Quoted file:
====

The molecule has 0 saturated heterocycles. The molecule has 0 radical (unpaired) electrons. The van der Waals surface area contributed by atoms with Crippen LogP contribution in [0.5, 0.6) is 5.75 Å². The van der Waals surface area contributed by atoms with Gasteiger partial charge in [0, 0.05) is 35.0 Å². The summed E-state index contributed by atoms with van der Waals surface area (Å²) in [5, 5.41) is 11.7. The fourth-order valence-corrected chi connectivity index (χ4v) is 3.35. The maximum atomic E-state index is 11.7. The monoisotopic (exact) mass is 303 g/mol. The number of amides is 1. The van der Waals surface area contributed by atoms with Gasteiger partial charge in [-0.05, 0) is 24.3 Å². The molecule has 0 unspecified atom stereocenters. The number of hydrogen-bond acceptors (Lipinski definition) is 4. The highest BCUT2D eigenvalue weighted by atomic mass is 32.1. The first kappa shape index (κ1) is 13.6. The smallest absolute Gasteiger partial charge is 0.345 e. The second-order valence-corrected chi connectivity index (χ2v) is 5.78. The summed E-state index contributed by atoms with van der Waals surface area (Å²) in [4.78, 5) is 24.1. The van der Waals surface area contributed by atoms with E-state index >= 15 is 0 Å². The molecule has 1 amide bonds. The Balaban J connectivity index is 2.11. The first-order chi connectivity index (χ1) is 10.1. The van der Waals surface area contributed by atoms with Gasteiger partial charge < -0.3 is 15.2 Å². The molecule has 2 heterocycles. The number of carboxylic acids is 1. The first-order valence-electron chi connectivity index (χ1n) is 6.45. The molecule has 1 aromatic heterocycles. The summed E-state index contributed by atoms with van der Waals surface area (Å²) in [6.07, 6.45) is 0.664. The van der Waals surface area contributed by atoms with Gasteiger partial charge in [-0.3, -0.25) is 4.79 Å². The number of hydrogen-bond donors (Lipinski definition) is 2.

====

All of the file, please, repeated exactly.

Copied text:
The molecule has 0 saturated heterocycles. The molecule has 0 radical (unpaired) electrons. The van der Waals surface area contributed by atoms with Crippen LogP contribution in [0.5, 0.6) is 5.75 Å². The van der Waals surface area contributed by atoms with Gasteiger partial charge in [0, 0.05) is 35.0 Å². The summed E-state index contributed by atoms with van der Waals surface area (Å²) in [5, 5.41) is 11.7. The fourth-order valence-corrected chi connectivity index (χ4v) is 3.35. The maximum atomic E-state index is 11.7. The monoisotopic (exact) mass is 303 g/mol. The number of amides is 1. The van der Waals surface area contributed by atoms with Gasteiger partial charge in [-0.05, 0) is 24.3 Å². The molecule has 0 unspecified atom stereocenters. The number of hydrogen-bond acceptors (Lipinski definition) is 4. The highest BCUT2D eigenvalue weighted by atomic mass is 32.1. The first kappa shape index (κ1) is 13.6. The smallest absolute Gasteiger partial charge is 0.345 e. The second-order valence-corrected chi connectivity index (χ2v) is 5.78. The summed E-state index contributed by atoms with van der Waals surface area (Å²) in [4.78, 5) is 24.1. The van der Waals surface area contributed by atoms with E-state index >= 15 is 0 Å². The molecule has 1 amide bonds. The Balaban J connectivity index is 2.11. The first-order chi connectivity index (χ1) is 10.1. The van der Waals surface area contributed by atoms with Gasteiger partial charge < -0.3 is 15.2 Å². The molecule has 2 heterocycles. The number of carboxylic acids is 1. The first-order valence-electron chi connectivity index (χ1n) is 6.45. The molecule has 1 aromatic heterocycles. The summed E-state index contributed by atoms with van der Waals surface area (Å²) in [6.07, 6.45) is 0.664. The van der Waals surface area contributed by atoms with Gasteiger partial charge in [-0.3, -0.25) is 4.79 Å². The number of hydrogen-bond donors (Lipinski definition) is 2.